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Don't feed the plants, but do see 'Little Shop of Horrors'

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Little Shop of Horrors

Rating:
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For the last three years, the 5th Avenue Theatre and ACT (A Contemporary Theatre) have joined forces, combining what each does best into one fantastic show. This year’s Little Shop of Horrors is no exception. For unfamiliar with the musical, you may be wondering what if any redeeming value can come from it. While based on a low budget horror movie from the ‘60’s, Little Shop plays more like a morality tale with do-wop soundtrack. It talks a lot more about violence than actually showing any and is pretty squeaky clean, you know, for a horror story.
Presented at the ACT, the show features a longer run (now until June 15) in a more intimate theatre where regardless where you sit, you’ll feel like you’re a part of the production. Little Shop features a smaller cast and you’ll leave about an hour earlier than at a show at the 5th. This is not to insinuate that you’ll be treated to a lesser show. Not at all.

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With music by Howard Ashman and Alan Menken, (The same guys who help bring Disney’s The Little Mermaid to life), the musical was inspired by the B-movie of the same name by Roger Corman. Three do-wop girls, Chiffon, Crystal and Ronnette (Alexandria Henderson, Naomi Morgan and Nicole Rashido Prothro) serve as the musical’s muses. Set in Skid Row in New York, the trio tells the tale about Seymour (Joshua Carter), a wisp of man with no family of his home and his trials working with Mr. Mushnik (Jeff Steitzer) at his flower shop. Working beside the two is Audrey, played by probably my favorite local actress, Jessica Skerrit, a sweet girl who doesn’t know her own value as a person. She’s dating the abusive Orin (David Anthony Lewis) who often leaves her with bruises. I would tell you his profession, but it’s a lot more fun if you don’t know ahead of time.

Business is bad at Mushnik’s, but Seymour has a plan. He has been secretly nursing some strange plant he found during a total eclipse of the sun. It is so strange and unusual looking, that passers-by, stop and shop just to see the little terror. Soon, business is picking up thanks to Audrey II, the name Seymour gives the plant. There is just one thing. Audrey II has a desire for human blood. In exchange for fresh blood, Audrey II promises Seymour fame and fortune. Just like sin, the more you feed it, the more it grows and takes over your life.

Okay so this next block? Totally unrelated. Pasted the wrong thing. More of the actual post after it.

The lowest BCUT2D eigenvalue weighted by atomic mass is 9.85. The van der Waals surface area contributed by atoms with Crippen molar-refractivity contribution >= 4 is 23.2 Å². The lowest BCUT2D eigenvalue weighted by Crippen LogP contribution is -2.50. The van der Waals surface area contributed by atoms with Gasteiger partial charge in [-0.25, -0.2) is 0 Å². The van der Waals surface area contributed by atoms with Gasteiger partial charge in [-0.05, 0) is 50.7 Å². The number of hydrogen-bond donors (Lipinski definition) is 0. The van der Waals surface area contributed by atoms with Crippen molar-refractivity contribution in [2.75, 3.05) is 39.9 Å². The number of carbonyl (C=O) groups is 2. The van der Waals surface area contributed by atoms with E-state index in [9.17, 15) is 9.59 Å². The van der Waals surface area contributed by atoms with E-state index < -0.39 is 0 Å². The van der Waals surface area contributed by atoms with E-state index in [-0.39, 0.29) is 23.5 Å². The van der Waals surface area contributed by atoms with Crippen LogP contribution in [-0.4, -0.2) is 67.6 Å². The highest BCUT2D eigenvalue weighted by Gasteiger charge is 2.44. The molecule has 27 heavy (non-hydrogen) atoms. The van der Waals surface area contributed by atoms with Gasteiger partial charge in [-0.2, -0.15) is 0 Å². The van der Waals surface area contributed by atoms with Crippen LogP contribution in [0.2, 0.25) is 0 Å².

If you are only familiar with the 1986 movie version of the musical with Rick Moranis, you will be surprised by this version’s ending. Unlike that film, this story finishes up a lot darker, which remains true to the off-Broadway original. It’s not a big thing, but it did make the production somewhat of a “downer” for me. It’s best to view the play as a metaphor.

Other than the ending, I found the Seattle team a delight to watch. Every performance is a strong one. Skerritt and Carter make a great team, Steitzer is his cranky best, Lewis is scary fun and three street kids hold the who thing together. Special kudos go to the team who bring Audrey II to life – Ekello J. Harrid, Jr. (voice) and Eric Esteb (puppeteer). They didn’t miss a beat. Bill Berry’s staging is excellent too.

Little Shop of Horrors is performed every day except Mondays now until June 15. Performances are held at the ACT’s Falls Theatre located at 700 Union Street in Seattle, 98101. Tickets can be purchased online or by calling 206.292.7676.

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